“Revisiting Music of the Mwandishi Band”
Bob Gluck-piano, electronics
Christopher Dean Sullivan-bass
(FMR Records FMRCD398-0915)
Street Date: February 1, 2016
[expires January 15, 2016]
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Revisiting Music of the Mwandishi Band
the search for joy and empathy is the wellspring of profound musical
encounter, this quartet recording offers bountiful food for thought and
inspiration. Pianist Bob Gluck and bassist Christopher Dean Sullivan
partner with two longtime musical associates and jazz masters, drummer
Billy Hart and trumpeter Eddie Henderson. As a foursome, they revisit
the repertoire and exploratory musical spirit of the ensemble that first
brought Hart and Henderson into the public eye, Herbie Hancock’s
seminal sextet, known as the Mwandishi band. For Hart, it was in that
band that “I found myself… we could communicate on the same level with
the same vocabulary.”
It is that vocabulary and searching spirit that inspires a plenitude of sonic colors and textures, robust grooves, melodic lyricism, and collective musical intuition. All four members of the quartet are essentially lyrical players, albeit ones equally at home with a highly energetic pulse. You can hear this lyrical sensibility in at the close of You’ll Know When You Get There, in Bob Gluck’s expressive solo and Christopher Dean Sullivan’s searching evocation of Hancock’s original bass line, and in Eddie Henderson’s intimate exposition during Spirit Unleashed.
Billy Hart is the consummate creative drummer, listening to and responding, even anticipating every turn of events, while streaming new ideas that in turn influence his compatriots. Hart’s musical sensitivity is in evidence from the opening moments of Infinite Spirit, as the recording opens with a gradually unfolding Billy Hart drum solo in Herbie Hancock’s Sleeping Giant” (13:44). Here, Hart’s ideas unfold within a dazzling array of electronic sounds--as elsewhere on this recording, composed by Gluck—to which he alternately responds and holds his ground. The solo ushers in a multi-movement suite that takes us through a sprawling piano solo in which Gluck scoops up and gracefully reconfigures Hancock’s motifs, building to a fever pitch. We again hear Henderson’s beautiful sound during a elegiac melodic section which opens into a gloriously confident trumpet solo, his trademark sun-dappled tone much in evidence.
The thematic motifs of Hancock’s You’ll Know When You Get There (17:24) receive a free wheeling treatment in this magical forest of moods and textures. Dispensing with the tune’s original structure, the new constant is the steady flow of Billy Hart’s keenly crafted rhythms and a multi-layered drone of bass sounds. The dramatic arc of the performance emerges halfway in, when a cycle of eight lush chords—composed by Hancock as a bridge to the tune’s closing cadence—takes center stage, building in strength, ebbing and flowing, leading to a delicate piano solo. Sullivan inspiringly hints at Hancock’s bass line, previously unheard in this performance, introducing a graceful, spare coda, bringing the improvisations full circle.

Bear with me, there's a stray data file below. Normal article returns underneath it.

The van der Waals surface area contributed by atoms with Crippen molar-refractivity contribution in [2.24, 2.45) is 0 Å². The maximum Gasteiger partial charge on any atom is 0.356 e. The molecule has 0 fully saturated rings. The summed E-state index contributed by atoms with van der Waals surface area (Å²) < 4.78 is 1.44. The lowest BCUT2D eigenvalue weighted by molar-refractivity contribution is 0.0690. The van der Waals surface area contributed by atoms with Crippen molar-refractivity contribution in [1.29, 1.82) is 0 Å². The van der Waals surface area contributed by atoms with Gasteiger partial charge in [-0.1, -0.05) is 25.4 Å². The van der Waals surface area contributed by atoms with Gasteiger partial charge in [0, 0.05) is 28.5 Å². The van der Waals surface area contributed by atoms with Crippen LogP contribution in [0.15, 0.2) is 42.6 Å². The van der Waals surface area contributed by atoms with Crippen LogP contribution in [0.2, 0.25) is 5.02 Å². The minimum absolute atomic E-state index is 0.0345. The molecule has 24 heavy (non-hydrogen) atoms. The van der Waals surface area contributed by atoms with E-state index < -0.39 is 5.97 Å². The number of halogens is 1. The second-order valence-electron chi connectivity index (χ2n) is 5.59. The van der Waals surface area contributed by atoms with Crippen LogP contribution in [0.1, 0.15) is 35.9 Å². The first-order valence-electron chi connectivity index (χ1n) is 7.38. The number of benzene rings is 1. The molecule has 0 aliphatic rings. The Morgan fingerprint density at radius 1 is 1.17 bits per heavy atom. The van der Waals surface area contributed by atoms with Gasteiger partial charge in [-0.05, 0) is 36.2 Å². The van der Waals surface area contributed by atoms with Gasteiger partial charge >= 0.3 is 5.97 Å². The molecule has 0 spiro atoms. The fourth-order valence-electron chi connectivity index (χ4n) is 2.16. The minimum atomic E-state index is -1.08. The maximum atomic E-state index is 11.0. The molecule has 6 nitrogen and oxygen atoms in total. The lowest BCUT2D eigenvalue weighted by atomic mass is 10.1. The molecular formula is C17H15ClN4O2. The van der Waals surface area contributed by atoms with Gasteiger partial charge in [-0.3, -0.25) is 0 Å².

Bennie Maupin’s Quasar (10:49) is introduced by the tranquil opening from the title tune from Bob Gluck’s 2008 FMR trio CD, Sideways. Christopher Dean Sullivan leisurely shifts the mood to the languid 7/4 vamp over which Eddie Henderson places Maupin’s sprawling melody and luxuriates in a broadly stated pentatonic solo. A feature of the performance is the rhythmic interplay between Gluck’s block chords and monunos, Billy Hart and Christopher Dean Sullivan’s steady rhythmic stream, and the sparkles of electronic pulses and Eddie Henderson’s brief, muted articulations.
Spirit Unleashed (10:42), a new tune by Christopher Dean Sullivan, opens with a virtuosic searching bass solo juxtaposed with Gluck’s electronic percolations. As the electronics take on increasingly pulsed qualities, Sullivan and Hart begin an 11/4 vamp, undergirding a long-tone trumpet melody (hint: the melody in 5/4, constantly crosses bar lines and Sullivan’s bass line tips his hat to both time signatures). Unconventional rhythmic constructions were a hallmark of the Mwandishi band. As Eddie Henderson constructs a beautiful, melodic solo, the floor is kicked from under the rhythm section’s stability, shifting the band into an open improvisation that pairs Gluck’s angular lines with Hart’s fractured phrases. After the electronics return and Henderson rejoins the fray, the rhythm section morphs back to the opening 11/4 beat.
Infinite Spirit closes with Bennie Maupin’s Water Torture (10:41). Maupin’s catchy, off-kilter melody, played by the rhythm section, is laid down between the lines of a snarky 4/4-pattern that Billy Hart crafted on the original recording. Eddie Henderson nestles a breezy, free spirited blues-inflected solo above the beat. The band both reinforces and undermines the tune’s funky edge, while the electronic timbres and beats highlight its unstable center of gravity. A sparkling back-and-forth jazz between all four musicians ultimately gives way to an electronic free-for-all, joined by Billy Hart’s unique swing. The interplay between quartet members, electronic and acoustic sounds, and between the beat and abstraction provides a fitting conclusion to Infinite Spirit.
The inspiration for Infinite Spirit emerged from Gluck’s conversations with band members as he wrote “You’ll Know When You Get There: Herbie Hancock and the Mwandishi Band” (University of Chicago Press, 2012). This fruits of this “revisit” will be enjoyed by a wide variety of listener; lovers of jazz of all flavors, and those who appreciate a beat that is simultaneously complex and in a groove. It will be of particular interest to lovers of the Mwandishi spirit, that musically adventuresome combination of offbeat funk, abstraction, electronic timbres, and deeply empathetic ensemble playing.
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